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SINGAPORE 2015

Overseas Transport Discussion

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SINGAPORE 2015

Postby Tim Williams » Sun Sep 13, 2015 10:32 am

Well, the PAP (People's Action Party) have again won the general election in Singapore led by the very capable and seemingly affable PM Mr Lee Hsein Loong and the following extract of a major article in the "Straits Times" shows that one of the first jobs in hand is to appoint a new (suitably qualified - with technical knowledge) Transport Minister - wouldn't it be something if governments here placed such emphasis on public transport. I think one of the problems here and in the the UK is that ministers often know very little about their portfolio at the time of appointment, relying therefore on public service advisers!!

I should say that it is believed that the previous Transport Minister "fell on his sword" over ongoing metro train breakdowns (despite an intensive recent maintenance program). You cannot imagine any of our lot resigning in similar circumstances.

Here is the Straits Times extract:

"SINGAPORE - A day after the General Election, Prime Minister Lee Hsien Loong said his immediate priority was to form the Cabinet and to get the new Government running.
"We need to form a new Cabinet because we have new faces now, we have one or two retirees, and that's what I'll be doing over the next two weeks," he told reporters at the end of his victory parade in Ang Mo Kio GRC on Saturday (Sept 12), where he thanked residents and activists.
Asked about the qualities he is looking for in the next Transport Minister, an empty spot to be filled since Transport Minister Lui Tuck Yew resigned before the election, Mr Lee said the person has to have technical knowledge about systems, trains and buses, and how to keep them running efficiently.
At the same time, said Mr Lee, he or she has to communicate with people and get them to understand and accept why fares have to go up from time to time, and what the Government is doing about service breakdowns.
He added that Singapore is reaping the fruits of work done by previous transport ministers today. "Mr Lui Tuck Yew has done a good job over the last four years," he said, and some of the results of his efforts are showing now, but others will not become apparent for years to come.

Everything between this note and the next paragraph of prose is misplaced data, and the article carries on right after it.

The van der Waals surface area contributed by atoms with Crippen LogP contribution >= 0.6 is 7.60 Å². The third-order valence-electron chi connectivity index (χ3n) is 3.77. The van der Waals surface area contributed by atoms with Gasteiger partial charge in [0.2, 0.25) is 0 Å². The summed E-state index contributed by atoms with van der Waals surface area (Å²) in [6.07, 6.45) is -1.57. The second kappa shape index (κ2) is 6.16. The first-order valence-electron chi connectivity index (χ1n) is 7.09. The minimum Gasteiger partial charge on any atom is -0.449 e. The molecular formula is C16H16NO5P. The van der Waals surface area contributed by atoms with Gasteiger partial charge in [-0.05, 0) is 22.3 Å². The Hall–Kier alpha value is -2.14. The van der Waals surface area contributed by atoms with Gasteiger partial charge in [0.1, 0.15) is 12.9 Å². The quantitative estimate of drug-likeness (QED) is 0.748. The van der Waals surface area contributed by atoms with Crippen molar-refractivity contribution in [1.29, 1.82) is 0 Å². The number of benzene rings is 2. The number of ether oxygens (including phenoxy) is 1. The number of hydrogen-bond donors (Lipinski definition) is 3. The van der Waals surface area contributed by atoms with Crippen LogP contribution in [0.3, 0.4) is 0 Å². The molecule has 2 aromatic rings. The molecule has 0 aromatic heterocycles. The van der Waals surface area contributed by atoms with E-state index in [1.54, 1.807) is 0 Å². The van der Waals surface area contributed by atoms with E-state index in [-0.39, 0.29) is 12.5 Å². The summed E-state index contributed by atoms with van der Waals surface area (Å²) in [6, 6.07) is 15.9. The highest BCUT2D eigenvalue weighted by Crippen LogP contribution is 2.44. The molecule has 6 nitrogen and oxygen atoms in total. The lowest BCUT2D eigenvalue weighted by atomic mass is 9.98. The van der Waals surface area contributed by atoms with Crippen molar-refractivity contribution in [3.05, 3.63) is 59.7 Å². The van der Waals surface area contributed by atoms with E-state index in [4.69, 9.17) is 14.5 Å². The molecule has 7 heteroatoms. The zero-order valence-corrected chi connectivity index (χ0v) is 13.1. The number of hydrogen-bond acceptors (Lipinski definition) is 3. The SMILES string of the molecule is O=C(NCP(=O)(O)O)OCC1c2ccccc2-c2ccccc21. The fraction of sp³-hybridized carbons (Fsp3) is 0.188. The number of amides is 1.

"It's a very demanding job but I will find somebody," he said, adding that he had not decided on the person yet"
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Re: SINGAPORE 2015

Postby boronia » Sun Sep 13, 2015 1:02 pm

This is one of the problems of having politicians elected on "popularity" rather than ability or expertise. Unfortunately you can't mandate having a mix of qualified candidates to suit the various ministries in the cabinet. People who are suitably qualified are not likely to give up lucrative private sector jobs to be a politician.

So what happens if Mr PM can't find a "suitably qualified" person? Fortunately SING has a progressive (single) land use and transport planning bureaucracy. Making it run reliably should be the least of their worries.
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Re: SINGAPORE 2015

Postby Tim Williams » Sun Sep 13, 2015 1:23 pm

I really don't what happens if the PM cannot find a "suitably qualified" person within his elected PAP members. They do seem to choose politicians by ability rather than just popularity - they pay them very well, but on the basis that they devote all their energies and focus on parliament etc. and they cannot have private businesses and interests to distract them. So you would think there would be someone within the 80+ PAP elected members who could do the job.

Singapore is a city state, covering a relatively small area, so you would think transport would be relatively easy to manage and operate. Buses don't seem to be problem (except maybe for keeping up with ever increasing demand and the new tender packages) - rail is the real problem, aging infrastructrue, although young by a lot of other cities standards, and regular breakdowns by the equipment more than the EMU's. They have now engaged (another?) expert at great expense to undertake a complete review (an audit) of the system.
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Re: SINGAPORE 2015

Postby sgbuses » Tue Nov 10, 2015 3:59 am

No, because the entire government gets tossed out. Think Melbourne.

The margin of win gives them a plenty of political capital to work with anyway. Trains breakdowns are now accepted as part and parcel of life in light of the election results.

The one to look out is the new bus tendering system. That has a potential to turn it into a disaster and cost escalation. $3.76 ride for a basic bus ride might not be that far away.
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